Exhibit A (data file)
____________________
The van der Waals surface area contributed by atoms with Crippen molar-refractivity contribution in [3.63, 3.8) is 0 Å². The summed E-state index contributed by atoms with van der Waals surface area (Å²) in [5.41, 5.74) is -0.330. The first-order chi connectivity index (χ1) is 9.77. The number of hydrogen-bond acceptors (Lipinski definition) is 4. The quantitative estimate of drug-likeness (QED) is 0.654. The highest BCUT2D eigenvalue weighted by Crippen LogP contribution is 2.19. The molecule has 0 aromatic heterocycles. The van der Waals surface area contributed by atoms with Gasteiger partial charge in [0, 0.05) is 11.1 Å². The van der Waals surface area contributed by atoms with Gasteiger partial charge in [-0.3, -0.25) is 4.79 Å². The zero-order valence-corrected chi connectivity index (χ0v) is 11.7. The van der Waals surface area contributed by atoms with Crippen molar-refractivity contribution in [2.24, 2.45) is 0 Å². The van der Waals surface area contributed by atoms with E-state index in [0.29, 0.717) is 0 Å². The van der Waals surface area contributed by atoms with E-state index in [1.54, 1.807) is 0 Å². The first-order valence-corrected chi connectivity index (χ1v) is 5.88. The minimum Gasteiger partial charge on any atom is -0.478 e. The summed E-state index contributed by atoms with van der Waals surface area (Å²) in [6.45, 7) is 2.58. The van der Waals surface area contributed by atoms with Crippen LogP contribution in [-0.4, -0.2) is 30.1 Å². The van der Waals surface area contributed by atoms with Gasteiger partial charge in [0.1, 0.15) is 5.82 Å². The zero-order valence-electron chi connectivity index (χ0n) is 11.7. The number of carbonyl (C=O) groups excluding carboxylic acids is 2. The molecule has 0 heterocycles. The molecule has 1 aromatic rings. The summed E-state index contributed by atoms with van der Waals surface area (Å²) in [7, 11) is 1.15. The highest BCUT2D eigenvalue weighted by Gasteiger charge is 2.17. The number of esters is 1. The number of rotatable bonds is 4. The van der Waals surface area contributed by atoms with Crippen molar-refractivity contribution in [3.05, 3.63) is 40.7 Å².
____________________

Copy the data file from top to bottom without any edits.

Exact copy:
The van der Waals surface area contributed by atoms with Crippen molar-refractivity contribution in [3.63, 3.8) is 0 Å². The summed E-state index contributed by atoms with van der Waals surface area (Å²) in [5.41, 5.74) is -0.330. The first-order chi connectivity index (χ1) is 9.77. The number of hydrogen-bond acceptors (Lipinski definition) is 4. The quantitative estimate of drug-likeness (QED) is 0.654. The highest BCUT2D eigenvalue weighted by Crippen LogP contribution is 2.19. The molecule has 0 aromatic heterocycles. The van der Waals surface area contributed by atoms with Gasteiger partial charge in [0, 0.05) is 11.1 Å². The van der Waals surface area contributed by atoms with Gasteiger partial charge in [-0.3, -0.25) is 4.79 Å². The zero-order valence-corrected chi connectivity index (χ0v) is 11.7. The van der Waals surface area contributed by atoms with Crippen molar-refractivity contribution in [2.24, 2.45) is 0 Å². The van der Waals surface area contributed by atoms with E-state index in [0.29, 0.717) is 0 Å². The van der Waals surface area contributed by atoms with E-state index in [1.54, 1.807) is 0 Å². The first-order valence-corrected chi connectivity index (χ1v) is 5.88. The minimum Gasteiger partial charge on any atom is -0.478 e. The summed E-state index contributed by atoms with van der Waals surface area (Å²) in [6.45, 7) is 2.58. The van der Waals surface area contributed by atoms with Crippen LogP contribution in [-0.4, -0.2) is 30.1 Å². The van der Waals surface area contributed by atoms with Gasteiger partial charge in [0.1, 0.15) is 5.82 Å². The zero-order valence-electron chi connectivity index (χ0n) is 11.7. The number of carbonyl (C=O) groups excluding carboxylic acids is 2. The molecule has 0 heterocycles. The molecule has 1 aromatic rings. The summed E-state index contributed by atoms with van der Waals surface area (Å²) in [7, 11) is 1.15. The highest BCUT2D eigenvalue weighted by Gasteiger charge is 2.17. The number of esters is 1. The number of rotatable bonds is 4. The van der Waals surface area contributed by atoms with Crippen molar-refractivity contribution in [3.05, 3.63) is 40.7 Å².